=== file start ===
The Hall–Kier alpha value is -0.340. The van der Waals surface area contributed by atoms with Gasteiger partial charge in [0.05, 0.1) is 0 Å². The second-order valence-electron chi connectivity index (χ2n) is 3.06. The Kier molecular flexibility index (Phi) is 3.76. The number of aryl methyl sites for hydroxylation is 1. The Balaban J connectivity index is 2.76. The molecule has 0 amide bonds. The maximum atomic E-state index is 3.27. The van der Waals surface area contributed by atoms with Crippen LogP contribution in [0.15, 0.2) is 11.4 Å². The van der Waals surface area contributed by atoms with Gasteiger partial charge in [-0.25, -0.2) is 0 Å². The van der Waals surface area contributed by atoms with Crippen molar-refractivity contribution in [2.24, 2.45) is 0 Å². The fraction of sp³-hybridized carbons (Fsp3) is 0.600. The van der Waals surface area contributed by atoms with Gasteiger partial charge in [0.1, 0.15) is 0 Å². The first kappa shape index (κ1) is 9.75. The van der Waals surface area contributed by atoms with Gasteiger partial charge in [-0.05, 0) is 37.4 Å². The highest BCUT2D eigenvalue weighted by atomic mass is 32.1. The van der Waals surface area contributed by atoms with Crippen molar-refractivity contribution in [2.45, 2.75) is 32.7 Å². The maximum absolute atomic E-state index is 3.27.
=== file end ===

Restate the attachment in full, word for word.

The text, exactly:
The Hall–Kier alpha value is -0.340. The van der Waals surface area contributed by atoms with Gasteiger partial charge in [0.05, 0.1) is 0 Å². The second-order valence-electron chi connectivity index (χ2n) is 3.06. The Kier molecular flexibility index (Phi) is 3.76. The number of aryl methyl sites for hydroxylation is 1. The Balaban J connectivity index is 2.76. The molecule has 0 amide bonds. The maximum atomic E-state index is 3.27. The van der Waals surface area contributed by atoms with Crippen LogP contribution in [0.15, 0.2) is 11.4 Å². The van der Waals surface area contributed by atoms with Gasteiger partial charge in [-0.25, -0.2) is 0 Å². The van der Waals surface area contributed by atoms with Crippen molar-refractivity contribution in [2.24, 2.45) is 0 Å². The fraction of sp³-hybridized carbons (Fsp3) is 0.600. The van der Waals surface area contributed by atoms with Gasteiger partial charge in [0.1, 0.15) is 0 Å². The first kappa shape index (κ1) is 9.75. The van der Waals surface area contributed by atoms with Gasteiger partial charge in [-0.05, 0) is 37.4 Å². The highest BCUT2D eigenvalue weighted by atomic mass is 32.1. The van der Waals surface area contributed by atoms with Crippen molar-refractivity contribution in [2.45, 2.75) is 32.7 Å². The maximum absolute atomic E-state index is 3.27.